And now as we watch developments, we lament that men of great earthly power have issued a decree demanding the death of Jesus. Jerusalem awaits in breathless tension as the Master approaches the city.

(Extract from Chronicle of the life and teachings of Jesus of Nazareth.
Published by CreateSpace Independent Publishing Platform.)

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Thu, September 01, 2016

Parables and sayings of Jesus impact listeners

By By Larry Mullins and Joan Batson Mullins

PELLA, MARCH, AD 30

The parables of Jesus have gained popularity throughout Palestine. They are a unique teaching method, and each is designed to impart an important truth. Jesus enjoys telling three particular parables together, and their collective power seems to move those who hear them. The three are the Lost Sheep, the Lost Coin, and the Prodigal Son.

THE LOST SHEEP: There was a certain shepherd who had a hundred sheep. Losing one, he left the ninety-nine to fetch it. And when the shepherd found the lost sheep, he tenderly carried it back to the fold. He rejoiced, and called forth his friends to join him in celebration. Jesus declares there is more joy in heaven over one sinner who repents than there is over ninety-nine who need no repentance.

THE LOST COIN: A woman had a necklace of ten pieces of silver coin, and losing one, she set about to find it. She lit the lamp and swept the house and diligently searched until she discovered the missing piece, covered and obscured by dust. Jesus says that the Father and his Son go forth to find both the coin, covered by the accumulated things of men, and the sheep that wandered off unintentionally and is lost in the wilderness.

THE PRODIGAL SON: A father had two sons. One was lighthearted, yet lazy and shirked responsibility. The older son was responsible, serious, hardworking and yet conceited and joyless. The younger son requested his inheritance that he might go out in the world and seek his fortune.

The father granted the request and the young man went forth. He squandered his fortune in riotous living and was soon in want. The son found employment feeding swine, and became destitute and hungry. He decided to return home to work in his own father’s fields, where he knew he would receive a reasonable wage, saying, “I will arise, and return to my father.”

When the father saw him coming, he was overjoyed. The son repented of his deeds, and before he could ask for employment, his father called to his servants: “Bring on the fatted calf and kill it, and let us eat and make merry, for this my son was dead and is alive again; he was lost and is found!”

But the older brother stayed away from the celebration, and when the father sought him, the brother said: “I have been faithful to you, I cared for you and never made merry. You never gave me even a kid to celebrate. But for your son who left you and wasted his inheritance on harlots, you bring forth the fatted calf and robes to celebrate his return.” And the father answered: “All that I had was yours while you stayed with me, and you could have had it at any time. But now, he who was lost is found, your brother has returned alive! Rejoice with us.” Jesus often pointed out that the prodigal son had deliberately left the fold, and then, contrite, he sought to find his way back. And the restoration to his father’s household was complete.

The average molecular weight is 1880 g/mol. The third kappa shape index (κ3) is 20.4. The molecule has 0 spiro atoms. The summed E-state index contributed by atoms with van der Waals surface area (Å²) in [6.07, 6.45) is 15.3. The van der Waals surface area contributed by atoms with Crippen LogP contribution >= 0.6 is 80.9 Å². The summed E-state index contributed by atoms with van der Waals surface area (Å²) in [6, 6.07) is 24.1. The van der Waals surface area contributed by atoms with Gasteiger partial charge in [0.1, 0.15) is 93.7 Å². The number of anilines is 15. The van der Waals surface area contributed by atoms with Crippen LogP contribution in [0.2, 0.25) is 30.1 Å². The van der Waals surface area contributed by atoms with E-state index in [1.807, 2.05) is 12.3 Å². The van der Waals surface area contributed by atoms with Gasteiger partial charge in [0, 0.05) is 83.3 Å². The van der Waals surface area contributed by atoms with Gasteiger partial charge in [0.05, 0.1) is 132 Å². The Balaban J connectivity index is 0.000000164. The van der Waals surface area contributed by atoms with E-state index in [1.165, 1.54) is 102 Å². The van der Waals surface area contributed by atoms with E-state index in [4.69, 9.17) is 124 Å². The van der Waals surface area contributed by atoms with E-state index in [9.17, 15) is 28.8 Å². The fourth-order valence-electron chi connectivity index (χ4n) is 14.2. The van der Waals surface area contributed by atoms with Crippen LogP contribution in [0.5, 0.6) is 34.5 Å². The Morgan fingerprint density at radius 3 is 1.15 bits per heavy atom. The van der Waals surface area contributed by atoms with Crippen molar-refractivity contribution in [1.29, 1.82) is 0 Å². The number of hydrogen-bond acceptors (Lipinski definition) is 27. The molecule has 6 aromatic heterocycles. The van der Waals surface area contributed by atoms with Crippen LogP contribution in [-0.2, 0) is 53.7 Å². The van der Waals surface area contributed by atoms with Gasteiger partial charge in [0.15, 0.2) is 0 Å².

THE SHREWD STEWARD:

Another popular parable of Jesus concerned a shrewd and unjust steward who oppressed others for his own gain and squandered his master’s money. When the master discovered this, he notified him that he must prepare to turn over his stewardship to another. The unfaithful steward was afraid, and sought to acquire money for the bleak future ahead. He went to all the master’s debtors and reduced their debts dishonestly to earn their favor.

The master admitted that the steward at least had the sagacity to prepare for future days of want and adversity.

Some found this parable puzzling, since the avarice of the steward seemed to be rewarded. But Jesus made the point that they should lay their treasures in heaven, make eternal friends with the unseen forces of good even as those of the world make friends with the unrighteous. He said: “I affirm that he who is faithful in little will also be faithful in much, while he who is unrighteous in little will also be unrighteous in much ... And again I assert that no man can serve two masters; either he will hate the one and love the other, or else he will hold to one while he despises the other. You cannot serve God and mammon.”

THE RICH MAN AND THE BEGGAR:

Peter likes to tell a parable he learned from John the Baptist, a story regarding Dives and Lazarus, the rich man and the beggar. Jesus will not comment upon this parable of Dives and Lazarus which depicts the afterlife and punishment in Hades. Experts have pointed out that Jesus has never mentioned Hades in his preaching. Further, it is noted that Jesus recommended parables be based upon true stories, not fables. Other experts say that the story of Dives and Lazarus reflects more of a vengeful God in contrast to the loving nature of the God of Jesus.

(Extract from Chronicle of the life and teachings of Jesus of Nazareth.
Published by CreateSpace Independent Publishing Platform.)